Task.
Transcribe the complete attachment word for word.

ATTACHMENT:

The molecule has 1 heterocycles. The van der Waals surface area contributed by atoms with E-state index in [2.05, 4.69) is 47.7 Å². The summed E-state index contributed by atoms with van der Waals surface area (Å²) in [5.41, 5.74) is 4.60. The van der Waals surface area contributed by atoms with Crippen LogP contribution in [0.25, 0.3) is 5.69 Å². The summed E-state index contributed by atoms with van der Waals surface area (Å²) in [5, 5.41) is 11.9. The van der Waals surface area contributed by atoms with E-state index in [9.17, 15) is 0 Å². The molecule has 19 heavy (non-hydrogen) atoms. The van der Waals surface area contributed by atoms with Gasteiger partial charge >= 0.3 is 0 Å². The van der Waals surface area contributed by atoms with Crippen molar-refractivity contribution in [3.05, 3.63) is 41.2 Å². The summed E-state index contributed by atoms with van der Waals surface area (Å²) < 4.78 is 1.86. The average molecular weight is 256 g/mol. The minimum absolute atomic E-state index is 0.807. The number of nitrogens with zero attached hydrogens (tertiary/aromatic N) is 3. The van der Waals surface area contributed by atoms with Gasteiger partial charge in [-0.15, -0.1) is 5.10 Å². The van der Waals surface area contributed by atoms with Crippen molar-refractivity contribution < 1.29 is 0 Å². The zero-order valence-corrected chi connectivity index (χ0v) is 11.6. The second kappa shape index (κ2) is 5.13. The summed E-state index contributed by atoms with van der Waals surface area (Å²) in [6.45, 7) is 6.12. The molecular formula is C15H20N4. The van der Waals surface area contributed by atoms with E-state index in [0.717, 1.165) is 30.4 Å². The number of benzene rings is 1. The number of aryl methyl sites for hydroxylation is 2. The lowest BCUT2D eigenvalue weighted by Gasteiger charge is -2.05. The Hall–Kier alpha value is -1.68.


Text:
The molecule has 1 heterocycles. The van der Waals surface area contributed by atoms with E-state index in [2.05, 4.69) is 47.7 Å². The summed E-state index contributed by atoms with van der Waals surface area (Å²) in [5.41, 5.74) is 4.60. The van der Waals surface area contributed by atoms with Crippen LogP contribution in [0.25, 0.3) is 5.69 Å². The summed E-state index contributed by atoms with van der Waals surface area (Å²) in [5, 5.41) is 11.9. The van der Waals surface area contributed by atoms with E-state index in [9.17, 15) is 0 Å². The molecule has 19 heavy (non-hydrogen) atoms. The van der Waals surface area contributed by atoms with Gasteiger partial charge >= 0.3 is 0 Å². The van der Waals surface area contributed by atoms with Crippen molar-refractivity contribution in [3.05, 3.63) is 41.2 Å². The summed E-state index contributed by atoms with van der Waals surface area (Å²) < 4.78 is 1.86. The average molecular weight is 256 g/mol. The minimum absolute atomic E-state index is 0.807. The number of nitrogens with zero attached hydrogens (tertiary/aromatic N) is 3. The van der Waals surface area contributed by atoms with Gasteiger partial charge in [-0.15, -0.1) is 5.10 Å². The van der Waals surface area contributed by atoms with Crippen molar-refractivity contribution < 1.29 is 0 Å². The zero-order valence-corrected chi connectivity index (χ0v) is 11.6. The second kappa shape index (κ2) is 5.13. The summed E-state index contributed by atoms with van der Waals surface area (Å²) in [6.45, 7) is 6.12. The molecular formula is C15H20N4. The van der Waals surface area contributed by atoms with E-state index in [0.717, 1.165) is 30.4 Å². The number of benzene rings is 1. The number of aryl methyl sites for hydroxylation is 2. The lowest BCUT2D eigenvalue weighted by Gasteiger charge is -2.05. The Hall–Kier alpha value is -1.68.